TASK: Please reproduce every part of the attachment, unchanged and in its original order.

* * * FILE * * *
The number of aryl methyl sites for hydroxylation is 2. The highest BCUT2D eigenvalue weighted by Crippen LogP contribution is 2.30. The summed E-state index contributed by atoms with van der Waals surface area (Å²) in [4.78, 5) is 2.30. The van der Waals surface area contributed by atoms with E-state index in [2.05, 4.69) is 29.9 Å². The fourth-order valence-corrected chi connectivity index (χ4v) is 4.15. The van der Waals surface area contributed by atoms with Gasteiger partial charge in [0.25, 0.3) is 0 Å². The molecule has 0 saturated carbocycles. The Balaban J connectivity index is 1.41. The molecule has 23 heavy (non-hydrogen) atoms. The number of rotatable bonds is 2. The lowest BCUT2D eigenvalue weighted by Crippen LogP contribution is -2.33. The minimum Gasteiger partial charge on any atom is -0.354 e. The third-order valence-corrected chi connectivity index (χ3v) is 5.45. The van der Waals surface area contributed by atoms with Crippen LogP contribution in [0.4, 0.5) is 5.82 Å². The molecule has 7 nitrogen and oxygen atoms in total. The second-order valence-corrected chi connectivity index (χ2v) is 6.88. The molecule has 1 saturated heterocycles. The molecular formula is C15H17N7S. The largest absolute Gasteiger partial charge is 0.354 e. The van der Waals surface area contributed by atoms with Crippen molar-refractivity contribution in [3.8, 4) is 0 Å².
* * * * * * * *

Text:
The number of aryl methyl sites for hydroxylation is 2. The highest BCUT2D eigenvalue weighted by Crippen LogP contribution is 2.30. The summed E-state index contributed by atoms with van der Waals surface area (Å²) in [4.78, 5) is 2.30. The van der Waals surface area contributed by atoms with E-state index in [2.05, 4.69) is 29.9 Å². The fourth-order valence-corrected chi connectivity index (χ4v) is 4.15. The van der Waals surface area contributed by atoms with Gasteiger partial charge in [0.25, 0.3) is 0 Å². The molecule has 0 saturated carbocycles. The Balaban J connectivity index is 1.41. The molecule has 23 heavy (non-hydrogen) atoms. The number of rotatable bonds is 2. The lowest BCUT2D eigenvalue weighted by Crippen LogP contribution is -2.33. The minimum Gasteiger partial charge on any atom is -0.354 e. The third-order valence-corrected chi connectivity index (χ3v) is 5.45. The van der Waals surface area contributed by atoms with Crippen LogP contribution in [0.4, 0.5) is 5.82 Å². The molecule has 7 nitrogen and oxygen atoms in total. The second-order valence-corrected chi connectivity index (χ2v) is 6.88. The molecule has 1 saturated heterocycles. The molecular formula is C15H17N7S. The largest absolute Gasteiger partial charge is 0.354 e. The van der Waals surface area contributed by atoms with Crippen molar-refractivity contribution in [3.8, 4) is 0 Å².